Wednesday, September 27, 2017

A quick look at the rule book Dracula's America

I got in the mail today the skirmish rule book Dracula's America: Shadows of the West, from Osprey Games.


Nice solid hardcover, glossy sturdy paper and 140 pages. Quality you would expect from Osprey. 

The premise of the book, to copy from BGG:

It is 1875, and Count Dracula is President of the United States of America.

In the wake of the Civil War, with the country struggling to regain its balance, Dracula seized power. 

The Count's thralls assassinated President Lincoln and his entire administration in a single night and, in the ensuing chaos, their master made his move. Dominating the Senate, he declared himself President-for-Life, and now rules the Union with fear and an iron fist. His vampiric progeny, the Coven of the Red Hand, infest every strata of society, and enforce Dracula's will with ruthless efficiency.

Drawn by the shadows gathering across the nation, secretive cults and evil creatures emerge from their lairs to thrive in the darkness of the new regime. Fleeing from the oppression and menace of the East, hordes of pioneers head to the West, hoping for a new life.

Dracula's greed, however, knows no bounds, and his reach is long…

Dracula's America: Shadows of the West is a skirmish game of gothic horror set in an alternate Old West. Secret wars rage across the country - from bustling boom-towns to the most remote wilderness - as cults and secret societies fight for power and survival. Players will throw their support behind one of these factions, and will lead a Posse in fast-paced, cinematic battles for dominance and survival.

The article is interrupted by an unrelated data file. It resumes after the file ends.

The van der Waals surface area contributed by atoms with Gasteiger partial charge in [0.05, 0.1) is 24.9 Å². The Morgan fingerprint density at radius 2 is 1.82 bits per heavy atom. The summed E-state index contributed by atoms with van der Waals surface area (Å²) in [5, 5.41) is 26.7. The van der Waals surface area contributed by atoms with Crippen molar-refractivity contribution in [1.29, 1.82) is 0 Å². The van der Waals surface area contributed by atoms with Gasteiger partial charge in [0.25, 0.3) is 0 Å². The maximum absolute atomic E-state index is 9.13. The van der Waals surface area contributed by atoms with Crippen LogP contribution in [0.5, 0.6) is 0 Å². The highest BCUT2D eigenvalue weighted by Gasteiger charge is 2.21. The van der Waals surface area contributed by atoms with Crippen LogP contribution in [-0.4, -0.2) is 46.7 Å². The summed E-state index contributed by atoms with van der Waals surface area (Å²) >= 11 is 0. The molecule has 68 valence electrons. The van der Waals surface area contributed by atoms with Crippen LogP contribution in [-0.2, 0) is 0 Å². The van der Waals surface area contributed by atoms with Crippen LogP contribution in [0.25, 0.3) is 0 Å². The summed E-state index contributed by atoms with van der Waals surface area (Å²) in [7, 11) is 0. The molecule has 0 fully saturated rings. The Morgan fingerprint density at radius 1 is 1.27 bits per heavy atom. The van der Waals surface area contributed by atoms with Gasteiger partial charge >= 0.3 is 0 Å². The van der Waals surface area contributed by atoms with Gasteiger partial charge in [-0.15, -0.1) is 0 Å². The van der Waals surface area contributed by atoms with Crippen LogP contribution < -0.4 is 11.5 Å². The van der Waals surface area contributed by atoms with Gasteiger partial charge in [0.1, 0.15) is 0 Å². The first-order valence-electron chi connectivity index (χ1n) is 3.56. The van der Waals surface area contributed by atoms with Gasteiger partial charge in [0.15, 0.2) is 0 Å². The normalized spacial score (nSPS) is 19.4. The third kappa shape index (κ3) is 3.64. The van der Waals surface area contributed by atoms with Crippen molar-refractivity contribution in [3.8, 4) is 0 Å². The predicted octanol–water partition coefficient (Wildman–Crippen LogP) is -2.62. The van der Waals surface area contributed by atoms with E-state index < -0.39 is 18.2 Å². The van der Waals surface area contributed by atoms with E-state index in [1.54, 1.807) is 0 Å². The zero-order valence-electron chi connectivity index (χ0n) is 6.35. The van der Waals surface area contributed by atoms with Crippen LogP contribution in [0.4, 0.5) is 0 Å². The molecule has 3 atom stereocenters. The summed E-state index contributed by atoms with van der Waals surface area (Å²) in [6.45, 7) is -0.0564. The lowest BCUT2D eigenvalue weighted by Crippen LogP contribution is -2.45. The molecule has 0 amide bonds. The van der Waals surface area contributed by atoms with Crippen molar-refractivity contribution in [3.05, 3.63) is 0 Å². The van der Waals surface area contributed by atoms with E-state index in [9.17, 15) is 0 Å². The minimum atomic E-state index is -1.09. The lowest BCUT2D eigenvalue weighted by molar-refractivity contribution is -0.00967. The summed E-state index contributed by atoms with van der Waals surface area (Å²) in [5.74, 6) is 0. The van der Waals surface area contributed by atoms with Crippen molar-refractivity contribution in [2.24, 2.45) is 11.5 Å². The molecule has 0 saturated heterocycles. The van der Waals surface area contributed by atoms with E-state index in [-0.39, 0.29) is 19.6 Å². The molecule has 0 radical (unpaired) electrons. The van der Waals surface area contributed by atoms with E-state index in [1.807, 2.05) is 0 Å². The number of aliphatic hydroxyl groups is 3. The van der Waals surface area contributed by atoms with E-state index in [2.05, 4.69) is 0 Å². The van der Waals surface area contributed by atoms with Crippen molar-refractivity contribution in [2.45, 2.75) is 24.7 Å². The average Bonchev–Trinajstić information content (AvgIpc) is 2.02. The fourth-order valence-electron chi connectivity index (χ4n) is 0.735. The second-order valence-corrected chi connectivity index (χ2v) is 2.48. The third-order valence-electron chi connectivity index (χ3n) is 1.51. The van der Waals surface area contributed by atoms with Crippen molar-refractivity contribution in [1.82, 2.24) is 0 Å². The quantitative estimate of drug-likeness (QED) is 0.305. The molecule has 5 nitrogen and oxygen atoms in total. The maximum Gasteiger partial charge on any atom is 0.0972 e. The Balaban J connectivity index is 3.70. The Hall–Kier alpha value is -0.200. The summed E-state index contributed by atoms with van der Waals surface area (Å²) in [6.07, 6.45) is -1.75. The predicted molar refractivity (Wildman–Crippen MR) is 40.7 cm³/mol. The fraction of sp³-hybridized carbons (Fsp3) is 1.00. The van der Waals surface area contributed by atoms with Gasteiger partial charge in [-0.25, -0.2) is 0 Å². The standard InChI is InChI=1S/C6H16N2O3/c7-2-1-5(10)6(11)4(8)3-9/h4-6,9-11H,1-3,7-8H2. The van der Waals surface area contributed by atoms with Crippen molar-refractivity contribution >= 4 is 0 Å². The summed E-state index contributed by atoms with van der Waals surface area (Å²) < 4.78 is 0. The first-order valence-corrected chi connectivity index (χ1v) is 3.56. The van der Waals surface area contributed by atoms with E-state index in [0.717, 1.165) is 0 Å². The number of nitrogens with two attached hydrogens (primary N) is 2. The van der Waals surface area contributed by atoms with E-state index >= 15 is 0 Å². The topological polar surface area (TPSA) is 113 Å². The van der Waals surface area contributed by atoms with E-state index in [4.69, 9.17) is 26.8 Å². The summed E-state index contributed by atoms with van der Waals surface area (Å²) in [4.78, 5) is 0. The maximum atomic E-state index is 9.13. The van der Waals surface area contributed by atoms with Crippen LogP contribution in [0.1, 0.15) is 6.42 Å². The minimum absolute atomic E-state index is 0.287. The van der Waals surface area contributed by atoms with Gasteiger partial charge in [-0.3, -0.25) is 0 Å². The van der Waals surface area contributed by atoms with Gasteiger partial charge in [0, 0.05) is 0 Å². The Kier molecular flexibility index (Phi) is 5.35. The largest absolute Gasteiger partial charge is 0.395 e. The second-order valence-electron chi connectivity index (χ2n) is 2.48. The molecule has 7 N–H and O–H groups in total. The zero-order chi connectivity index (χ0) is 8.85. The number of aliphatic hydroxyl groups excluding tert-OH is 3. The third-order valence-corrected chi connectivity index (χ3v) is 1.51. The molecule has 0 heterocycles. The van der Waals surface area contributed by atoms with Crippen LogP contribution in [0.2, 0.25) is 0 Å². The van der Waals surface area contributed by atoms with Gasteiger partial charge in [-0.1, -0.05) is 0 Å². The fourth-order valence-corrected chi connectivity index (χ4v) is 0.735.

Clearly, the author has been influenced by the movie Abraham Lincoln Vampire hunter, a movie I enjoyed, especially the Confederate Vampires.







I am a history lover, and indeed, have a graduate degree in American history, specializing in exactly this period, from the antebellum period just before the Civil War to the Old West afterward. I know it very well and love it, and couldn't resist buying the rule book.

In this gameverse, the Civil War drags on past 1865 and the South is fighting a guerilla war.  It seems Drac baby at this time wormed his way into Lincoln's administration as an advisor until the President and his entire cabinet were assassinated in a single night mysteriously. Gallant Dracula, following Honest Abe's last wishes,  assumes control of the country while laying blame on the Confederates.







Hell follows with him, as vampires from the Old World come to America in droves, presumably at the behest of a certain Romanian count. They need to f.f.f.f.f.f.eed after all, and the Old West suddenly is seeing more refugees from the East Coast fleeing, with vampires following.








This is where the game lore becomes interesting.. There are both demonic and mystical cults and secret societies galore, battling it out in the Old West, along with the usual preachers, runaway slaves and hired guns.

There is the Twilight Order, an anti-evil secret society who remind me of the Templars..









 

to be thwarted by thralls of Dracula, called the Red Hand Coven









and allied (?) by a demonic cult, the Crossroads Cult, serving demonic masters masquerading as wealthy rail barons out East..